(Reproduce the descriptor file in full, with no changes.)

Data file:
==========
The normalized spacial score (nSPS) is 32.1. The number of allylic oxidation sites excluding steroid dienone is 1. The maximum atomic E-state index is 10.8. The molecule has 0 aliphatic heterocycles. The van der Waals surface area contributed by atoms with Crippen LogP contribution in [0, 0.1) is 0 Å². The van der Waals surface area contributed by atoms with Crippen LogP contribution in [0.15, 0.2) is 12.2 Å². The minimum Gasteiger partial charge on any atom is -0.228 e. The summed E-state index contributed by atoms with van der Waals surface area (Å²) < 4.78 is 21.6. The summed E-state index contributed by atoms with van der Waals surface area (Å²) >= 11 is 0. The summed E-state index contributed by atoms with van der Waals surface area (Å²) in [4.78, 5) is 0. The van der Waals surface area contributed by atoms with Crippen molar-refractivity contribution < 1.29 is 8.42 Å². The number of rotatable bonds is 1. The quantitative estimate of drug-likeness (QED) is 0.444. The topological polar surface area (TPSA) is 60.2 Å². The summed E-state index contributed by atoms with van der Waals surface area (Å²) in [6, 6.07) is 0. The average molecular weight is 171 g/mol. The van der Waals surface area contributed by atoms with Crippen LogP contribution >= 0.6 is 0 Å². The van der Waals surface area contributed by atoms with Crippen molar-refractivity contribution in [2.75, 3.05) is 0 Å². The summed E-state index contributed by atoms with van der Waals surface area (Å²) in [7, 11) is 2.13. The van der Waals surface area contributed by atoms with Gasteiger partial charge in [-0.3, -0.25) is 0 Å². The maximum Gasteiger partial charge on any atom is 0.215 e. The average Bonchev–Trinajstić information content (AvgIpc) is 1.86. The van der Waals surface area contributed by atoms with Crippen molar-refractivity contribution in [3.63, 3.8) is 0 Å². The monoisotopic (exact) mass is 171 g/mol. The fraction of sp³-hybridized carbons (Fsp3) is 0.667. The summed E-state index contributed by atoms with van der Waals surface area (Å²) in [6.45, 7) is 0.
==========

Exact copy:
The normalized spacial score (nSPS) is 32.1. The number of allylic oxidation sites excluding steroid dienone is 1. The maximum atomic E-state index is 10.8. The molecule has 0 aliphatic heterocycles. The van der Waals surface area contributed by atoms with Crippen LogP contribution in [0, 0.1) is 0 Å². The van der Waals surface area contributed by atoms with Crippen LogP contribution in [0.15, 0.2) is 12.2 Å². The minimum Gasteiger partial charge on any atom is -0.228 e. The summed E-state index contributed by atoms with van der Waals surface area (Å²) < 4.78 is 21.6. The summed E-state index contributed by atoms with van der Waals surface area (Å²) >= 11 is 0. The summed E-state index contributed by atoms with van der Waals surface area (Å²) in [4.78, 5) is 0. The van der Waals surface area contributed by atoms with Crippen molar-refractivity contribution < 1.29 is 8.42 Å². The number of rotatable bonds is 1. The quantitative estimate of drug-likeness (QED) is 0.444. The topological polar surface area (TPSA) is 60.2 Å². The summed E-state index contributed by atoms with van der Waals surface area (Å²) in [6, 6.07) is 0. The average molecular weight is 171 g/mol. The van der Waals surface area contributed by atoms with Crippen LogP contribution >= 0.6 is 0 Å². The van der Waals surface area contributed by atoms with Crippen molar-refractivity contribution in [2.75, 3.05) is 0 Å². The summed E-state index contributed by atoms with van der Waals surface area (Å²) in [7, 11) is 2.13. The van der Waals surface area contributed by atoms with Gasteiger partial charge in [-0.3, -0.25) is 0 Å². The maximum Gasteiger partial charge on any atom is 0.215 e. The average Bonchev–Trinajstić information content (AvgIpc) is 1.86. The van der Waals surface area contributed by atoms with Crippen molar-refractivity contribution in [3.63, 3.8) is 0 Å². The monoisotopic (exact) mass is 171 g/mol. The fraction of sp³-hybridized carbons (Fsp3) is 0.667. The summed E-state index contributed by atoms with van der Waals surface area (Å²) in [6.45, 7) is 0.